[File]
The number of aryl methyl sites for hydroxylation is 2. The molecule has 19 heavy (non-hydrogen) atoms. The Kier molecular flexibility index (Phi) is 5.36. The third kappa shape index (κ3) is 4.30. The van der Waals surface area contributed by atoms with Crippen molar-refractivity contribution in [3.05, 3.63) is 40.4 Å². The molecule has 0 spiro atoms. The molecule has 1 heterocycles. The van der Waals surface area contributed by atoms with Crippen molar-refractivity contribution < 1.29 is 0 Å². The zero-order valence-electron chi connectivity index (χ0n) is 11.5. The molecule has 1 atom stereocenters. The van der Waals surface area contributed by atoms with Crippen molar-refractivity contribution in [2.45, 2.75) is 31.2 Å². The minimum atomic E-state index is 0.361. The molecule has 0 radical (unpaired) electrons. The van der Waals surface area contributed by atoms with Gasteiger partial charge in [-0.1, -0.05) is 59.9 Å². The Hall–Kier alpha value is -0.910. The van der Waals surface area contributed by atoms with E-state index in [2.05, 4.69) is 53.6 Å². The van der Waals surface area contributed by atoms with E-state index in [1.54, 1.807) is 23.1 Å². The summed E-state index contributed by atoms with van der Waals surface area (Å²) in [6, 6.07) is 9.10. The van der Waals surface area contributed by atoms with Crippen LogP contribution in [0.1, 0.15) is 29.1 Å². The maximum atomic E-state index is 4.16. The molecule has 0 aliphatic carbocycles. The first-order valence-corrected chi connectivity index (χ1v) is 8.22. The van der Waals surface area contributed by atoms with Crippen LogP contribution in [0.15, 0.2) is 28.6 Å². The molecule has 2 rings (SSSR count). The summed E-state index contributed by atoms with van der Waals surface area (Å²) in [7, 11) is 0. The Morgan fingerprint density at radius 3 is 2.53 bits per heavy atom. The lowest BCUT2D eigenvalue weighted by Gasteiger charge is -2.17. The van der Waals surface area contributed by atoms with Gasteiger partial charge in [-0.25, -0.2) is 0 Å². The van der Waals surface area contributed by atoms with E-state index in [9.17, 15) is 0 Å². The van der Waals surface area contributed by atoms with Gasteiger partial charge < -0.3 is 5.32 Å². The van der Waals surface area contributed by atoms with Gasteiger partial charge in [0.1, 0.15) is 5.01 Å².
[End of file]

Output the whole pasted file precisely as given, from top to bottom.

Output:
The number of aryl methyl sites for hydroxylation is 2. The molecule has 19 heavy (non-hydrogen) atoms. The Kier molecular flexibility index (Phi) is 5.36. The third kappa shape index (κ3) is 4.30. The van der Waals surface area contributed by atoms with Crippen molar-refractivity contribution in [3.05, 3.63) is 40.4 Å². The molecule has 0 spiro atoms. The molecule has 1 heterocycles. The van der Waals surface area contributed by atoms with Crippen molar-refractivity contribution < 1.29 is 0 Å². The zero-order valence-electron chi connectivity index (χ0n) is 11.5. The molecule has 1 atom stereocenters. The van der Waals surface area contributed by atoms with Crippen molar-refractivity contribution in [2.45, 2.75) is 31.2 Å². The minimum atomic E-state index is 0.361. The molecule has 0 radical (unpaired) electrons. The van der Waals surface area contributed by atoms with Gasteiger partial charge in [-0.1, -0.05) is 59.9 Å². The Hall–Kier alpha value is -0.910. The van der Waals surface area contributed by atoms with E-state index in [2.05, 4.69) is 53.6 Å². The van der Waals surface area contributed by atoms with E-state index in [1.54, 1.807) is 23.1 Å². The summed E-state index contributed by atoms with van der Waals surface area (Å²) in [6, 6.07) is 9.10. The van der Waals surface area contributed by atoms with Crippen LogP contribution in [0.1, 0.15) is 29.1 Å². The maximum atomic E-state index is 4.16. The molecule has 0 aliphatic carbocycles. The first-order valence-corrected chi connectivity index (χ1v) is 8.22. The van der Waals surface area contributed by atoms with Crippen LogP contribution in [0.15, 0.2) is 28.6 Å². The molecule has 2 rings (SSSR count). The summed E-state index contributed by atoms with van der Waals surface area (Å²) in [7, 11) is 0. The Morgan fingerprint density at radius 3 is 2.53 bits per heavy atom. The lowest BCUT2D eigenvalue weighted by Gasteiger charge is -2.17. The van der Waals surface area contributed by atoms with Gasteiger partial charge in [-0.25, -0.2) is 0 Å². The van der Waals surface area contributed by atoms with E-state index in [9.17, 15) is 0 Å². The van der Waals surface area contributed by atoms with Gasteiger partial charge < -0.3 is 5.32 Å². The van der Waals surface area contributed by atoms with Gasteiger partial charge in [0.1, 0.15) is 5.01 Å².